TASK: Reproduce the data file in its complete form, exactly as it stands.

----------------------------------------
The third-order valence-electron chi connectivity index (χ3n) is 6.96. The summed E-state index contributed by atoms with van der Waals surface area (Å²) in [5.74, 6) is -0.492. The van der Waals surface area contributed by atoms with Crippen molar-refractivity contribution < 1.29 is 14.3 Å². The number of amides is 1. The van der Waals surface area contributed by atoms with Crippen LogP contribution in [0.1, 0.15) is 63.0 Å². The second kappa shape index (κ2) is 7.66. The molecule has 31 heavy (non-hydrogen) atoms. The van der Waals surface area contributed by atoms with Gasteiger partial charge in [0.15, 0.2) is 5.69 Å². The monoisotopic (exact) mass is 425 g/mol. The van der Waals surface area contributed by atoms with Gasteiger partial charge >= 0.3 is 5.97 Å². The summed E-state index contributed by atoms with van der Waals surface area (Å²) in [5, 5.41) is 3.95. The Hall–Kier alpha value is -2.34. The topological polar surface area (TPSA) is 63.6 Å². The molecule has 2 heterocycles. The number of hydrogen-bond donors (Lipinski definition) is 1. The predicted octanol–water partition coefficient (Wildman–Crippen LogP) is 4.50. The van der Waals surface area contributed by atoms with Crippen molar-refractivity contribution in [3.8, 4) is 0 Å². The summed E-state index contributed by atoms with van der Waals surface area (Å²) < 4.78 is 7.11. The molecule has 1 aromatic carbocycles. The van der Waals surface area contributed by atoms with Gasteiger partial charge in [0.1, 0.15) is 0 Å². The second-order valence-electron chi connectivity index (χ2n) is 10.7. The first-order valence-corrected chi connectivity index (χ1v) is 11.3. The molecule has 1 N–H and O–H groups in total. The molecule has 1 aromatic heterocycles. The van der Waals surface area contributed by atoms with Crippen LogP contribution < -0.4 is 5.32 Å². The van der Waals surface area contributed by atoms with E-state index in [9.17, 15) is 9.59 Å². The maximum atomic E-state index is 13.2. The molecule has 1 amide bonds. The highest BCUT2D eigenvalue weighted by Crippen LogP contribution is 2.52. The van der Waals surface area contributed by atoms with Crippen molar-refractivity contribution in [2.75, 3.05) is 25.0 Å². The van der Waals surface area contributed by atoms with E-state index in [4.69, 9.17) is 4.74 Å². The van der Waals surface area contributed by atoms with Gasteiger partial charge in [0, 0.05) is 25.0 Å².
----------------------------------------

The third-order valence-electron chi connectivity index (χ3n) is 6.96. The summed E-state index contributed by atoms with van der Waals surface area (Å²) in [5.74, 6) is -0.492. The van der Waals surface area contributed by atoms with Crippen molar-refractivity contribution < 1.29 is 14.3 Å². The number of amides is 1. The van der Waals surface area contributed by atoms with Crippen LogP contribution in [0.1, 0.15) is 63.0 Å². The second kappa shape index (κ2) is 7.66. The molecule has 31 heavy (non-hydrogen) atoms. The van der Waals surface area contributed by atoms with Gasteiger partial charge in [0.15, 0.2) is 5.69 Å². The monoisotopic (exact) mass is 425 g/mol. The van der Waals surface area contributed by atoms with Gasteiger partial charge >= 0.3 is 5.97 Å². The summed E-state index contributed by atoms with van der Waals surface area (Å²) in [5, 5.41) is 3.95. The Hall–Kier alpha value is -2.34. The topological polar surface area (TPSA) is 63.6 Å². The molecule has 2 heterocycles. The number of hydrogen-bond donors (Lipinski definition) is 1. The predicted octanol–water partition coefficient (Wildman–Crippen LogP) is 4.50. The van der Waals surface area contributed by atoms with Crippen molar-refractivity contribution in [3.8, 4) is 0 Å². The summed E-state index contributed by atoms with van der Waals surface area (Å²) < 4.78 is 7.11. The molecule has 1 aromatic carbocycles. The van der Waals surface area contributed by atoms with Gasteiger partial charge in [0.1, 0.15) is 0 Å². The second-order valence-electron chi connectivity index (χ2n) is 10.7. The first-order valence-corrected chi connectivity index (χ1v) is 11.3. The molecule has 1 N–H and O–H groups in total. The molecule has 1 aromatic heterocycles. The van der Waals surface area contributed by atoms with Crippen LogP contribution < -0.4 is 5.32 Å². The van der Waals surface area contributed by atoms with E-state index in [9.17, 15) is 9.59 Å². The maximum atomic E-state index is 13.2. The molecule has 1 amide bonds. The highest BCUT2D eigenvalue weighted by Crippen LogP contribution is 2.52. The van der Waals surface area contributed by atoms with Crippen molar-refractivity contribution in [2.75, 3.05) is 25.0 Å². The van der Waals surface area contributed by atoms with E-state index in [4.69, 9.17) is 4.74 Å². The van der Waals surface area contributed by atoms with Gasteiger partial charge in [0, 0.05) is 25.0 Å².